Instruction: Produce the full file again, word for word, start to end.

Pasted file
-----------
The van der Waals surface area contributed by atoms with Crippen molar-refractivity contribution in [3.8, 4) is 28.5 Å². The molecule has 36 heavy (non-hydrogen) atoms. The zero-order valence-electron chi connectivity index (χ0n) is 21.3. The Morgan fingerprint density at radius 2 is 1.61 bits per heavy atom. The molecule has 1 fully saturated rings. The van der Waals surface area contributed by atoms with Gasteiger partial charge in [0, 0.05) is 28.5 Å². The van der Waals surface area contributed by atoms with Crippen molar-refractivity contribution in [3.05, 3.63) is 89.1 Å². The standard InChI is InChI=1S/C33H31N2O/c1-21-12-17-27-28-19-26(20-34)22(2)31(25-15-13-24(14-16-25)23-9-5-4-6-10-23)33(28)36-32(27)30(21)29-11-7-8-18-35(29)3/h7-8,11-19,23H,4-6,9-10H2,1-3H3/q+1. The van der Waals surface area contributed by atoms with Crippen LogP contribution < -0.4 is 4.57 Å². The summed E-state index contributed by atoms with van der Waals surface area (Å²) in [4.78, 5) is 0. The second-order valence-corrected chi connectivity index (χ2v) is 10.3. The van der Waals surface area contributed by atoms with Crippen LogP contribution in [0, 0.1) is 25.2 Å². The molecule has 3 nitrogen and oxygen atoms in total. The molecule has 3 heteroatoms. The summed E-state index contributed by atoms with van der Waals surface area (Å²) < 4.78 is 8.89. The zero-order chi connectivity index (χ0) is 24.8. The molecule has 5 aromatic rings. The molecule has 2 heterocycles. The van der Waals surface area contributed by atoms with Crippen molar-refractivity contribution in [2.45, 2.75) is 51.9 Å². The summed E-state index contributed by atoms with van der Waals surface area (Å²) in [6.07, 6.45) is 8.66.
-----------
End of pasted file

The van der Waals surface area contributed by atoms with Crippen molar-refractivity contribution in [3.8, 4) is 28.5 Å². The molecule has 36 heavy (non-hydrogen) atoms. The zero-order valence-electron chi connectivity index (χ0n) is 21.3. The Morgan fingerprint density at radius 2 is 1.61 bits per heavy atom. The molecule has 1 fully saturated rings. The van der Waals surface area contributed by atoms with Gasteiger partial charge in [0, 0.05) is 28.5 Å². The van der Waals surface area contributed by atoms with Crippen molar-refractivity contribution in [3.05, 3.63) is 89.1 Å². The standard InChI is InChI=1S/C33H31N2O/c1-21-12-17-27-28-19-26(20-34)22(2)31(25-15-13-24(14-16-25)23-9-5-4-6-10-23)33(28)36-32(27)30(21)29-11-7-8-18-35(29)3/h7-8,11-19,23H,4-6,9-10H2,1-3H3/q+1. The van der Waals surface area contributed by atoms with Crippen LogP contribution < -0.4 is 4.57 Å². The summed E-state index contributed by atoms with van der Waals surface area (Å²) in [4.78, 5) is 0. The second-order valence-corrected chi connectivity index (χ2v) is 10.3. The van der Waals surface area contributed by atoms with Crippen LogP contribution in [0, 0.1) is 25.2 Å². The molecule has 3 nitrogen and oxygen atoms in total. The molecule has 3 heteroatoms. The summed E-state index contributed by atoms with van der Waals surface area (Å²) < 4.78 is 8.89. The zero-order chi connectivity index (χ0) is 24.8. The molecule has 5 aromatic rings. The molecule has 2 heterocycles. The van der Waals surface area contributed by atoms with Crippen molar-refractivity contribution in [2.45, 2.75) is 51.9 Å². The summed E-state index contributed by atoms with van der Waals surface area (Å²) in [6.07, 6.45) is 8.66.